The rest of this article is only available to active members of Questia

Already a member? Log in now.

Notes for this article

Add a new note
If you are trying to select text to create highlights or citations, remember that you must now click or tap on the first word, and then click or tap on the last word.
One moment ...
Default project is now your active project.
Project items
Notes
Cite this article

Cited article

Style
Citations are available only to our active members.
Buy instant access to cite pages or passages in MLA 8, MLA 7, APA and Chicago citation styles.

(Einhorn, 1992, p. 25)

(Einhorn 25)

(Einhorn 25)

1. Lois J. Einhorn, Abraham Lincoln, the Orator: Penetrating the Lincoln Legend (Westport, CT: Greenwood Press, 1992), 25, http://www.questia.com/read/27419298.

Note: primary sources have slightly different requirements for citation. Please see these guidelines for more information.

Cited article

The Contents of Perceptual Hypotheses: Evidence from Rapid Resumption of Interrupted Visual Search
Settings

Settings

Typeface
Text size Smaller Larger Reset View mode
Search within

Search within this article

Look up

Look up a word

  • Dictionary
  • Thesaurus
Please submit a word or phrase above.
Print this page

Print this page

Why can't I print more than one page at a time?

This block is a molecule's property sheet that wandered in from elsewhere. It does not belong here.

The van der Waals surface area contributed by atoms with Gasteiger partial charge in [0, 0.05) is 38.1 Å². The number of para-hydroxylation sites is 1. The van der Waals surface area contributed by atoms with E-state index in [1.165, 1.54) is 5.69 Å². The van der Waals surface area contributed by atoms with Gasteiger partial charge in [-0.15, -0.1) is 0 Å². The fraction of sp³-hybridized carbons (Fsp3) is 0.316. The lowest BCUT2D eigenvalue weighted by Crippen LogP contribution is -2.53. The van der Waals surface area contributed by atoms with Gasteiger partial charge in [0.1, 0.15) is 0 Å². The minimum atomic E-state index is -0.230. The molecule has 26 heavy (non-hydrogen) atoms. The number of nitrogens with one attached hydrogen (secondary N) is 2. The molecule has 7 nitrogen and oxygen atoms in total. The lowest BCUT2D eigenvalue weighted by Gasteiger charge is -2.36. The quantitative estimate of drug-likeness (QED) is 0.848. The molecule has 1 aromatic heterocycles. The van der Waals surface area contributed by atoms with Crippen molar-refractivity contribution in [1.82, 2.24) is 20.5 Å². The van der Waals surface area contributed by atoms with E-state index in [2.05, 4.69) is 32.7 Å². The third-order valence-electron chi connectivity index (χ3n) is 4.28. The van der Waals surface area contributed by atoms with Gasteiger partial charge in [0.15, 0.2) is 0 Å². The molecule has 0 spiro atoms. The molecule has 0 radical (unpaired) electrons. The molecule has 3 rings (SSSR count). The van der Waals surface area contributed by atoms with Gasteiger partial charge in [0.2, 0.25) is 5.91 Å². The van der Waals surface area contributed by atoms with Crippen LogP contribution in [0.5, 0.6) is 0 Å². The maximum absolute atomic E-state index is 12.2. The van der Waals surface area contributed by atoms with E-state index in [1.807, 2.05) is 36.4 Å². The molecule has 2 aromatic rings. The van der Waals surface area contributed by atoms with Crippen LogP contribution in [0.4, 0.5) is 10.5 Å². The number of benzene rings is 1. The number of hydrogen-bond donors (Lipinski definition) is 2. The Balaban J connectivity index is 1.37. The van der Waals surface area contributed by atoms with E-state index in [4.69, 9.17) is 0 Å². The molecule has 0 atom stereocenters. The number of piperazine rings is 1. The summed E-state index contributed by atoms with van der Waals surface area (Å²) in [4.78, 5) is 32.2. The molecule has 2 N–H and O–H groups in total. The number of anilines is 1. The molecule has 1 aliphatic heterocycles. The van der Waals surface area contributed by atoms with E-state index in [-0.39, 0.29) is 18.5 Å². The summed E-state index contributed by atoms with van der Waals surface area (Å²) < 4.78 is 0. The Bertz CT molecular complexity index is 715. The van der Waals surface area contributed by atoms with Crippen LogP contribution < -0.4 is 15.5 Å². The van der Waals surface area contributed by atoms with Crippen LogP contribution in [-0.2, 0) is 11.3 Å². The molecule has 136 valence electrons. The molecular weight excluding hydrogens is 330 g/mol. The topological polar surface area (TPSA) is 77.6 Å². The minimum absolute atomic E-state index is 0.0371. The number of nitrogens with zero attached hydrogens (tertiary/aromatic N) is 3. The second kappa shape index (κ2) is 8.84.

Help
Full screen
Items saved from this article
  • Highlights & Notes
  • Citations
Some of your highlights are legacy items.

Highlights saved before July 30, 2012 will not be displayed on their respective source pages.

You can easily re-create the highlights by opening the book page or article, selecting the text, and clicking “Highlight.”

matching results for page

    Questia reader help

    How to highlight and cite specific passages

    1. Click or tap the first word you want to select.
    2. Click or tap the last word you want to select, and you’ll see everything in between get selected.
    3. You’ll then get a menu of options like creating a highlight or a citation from that passage of text.

    OK, got it!

    Cited passage

    Style
    Citations are available only to our active members.
    Buy instant access to cite pages or passages in MLA 8, MLA 7, APA and Chicago citation styles.

    "Portraying himself as an honest, ordinary person helped Lincoln identify with his audiences." (Einhorn, 1992, p. 25).

    "Portraying himself as an honest, ordinary person helped Lincoln identify with his audiences." (Einhorn 25)

    "Portraying himself as an honest, ordinary person helped Lincoln identify with his audiences." (Einhorn 25)

    "Portraying himself as an honest, ordinary person helped Lincoln identify with his audiences."1

    1. Lois J. Einhorn, Abraham Lincoln, the Orator: Penetrating the Lincoln Legend (Westport, CT: Greenwood Press, 1992), 25, http://www.questia.com/read/27419298.

    Cited passage

    Thanks for trying Questia!

    Please continue trying out our research tools, but please note, full functionality is available only to our active members.

    Your work will be lost once you leave this Web page.

    Buy instant access to save your work.

    Already a member? Log in now.

    Search by... Author
    Show... All Results Primary Sources Peer-reviewed

    Oops!

    An unknown error has occurred. Please click the button below to reload the page. If the problem persists, please try again in a little while.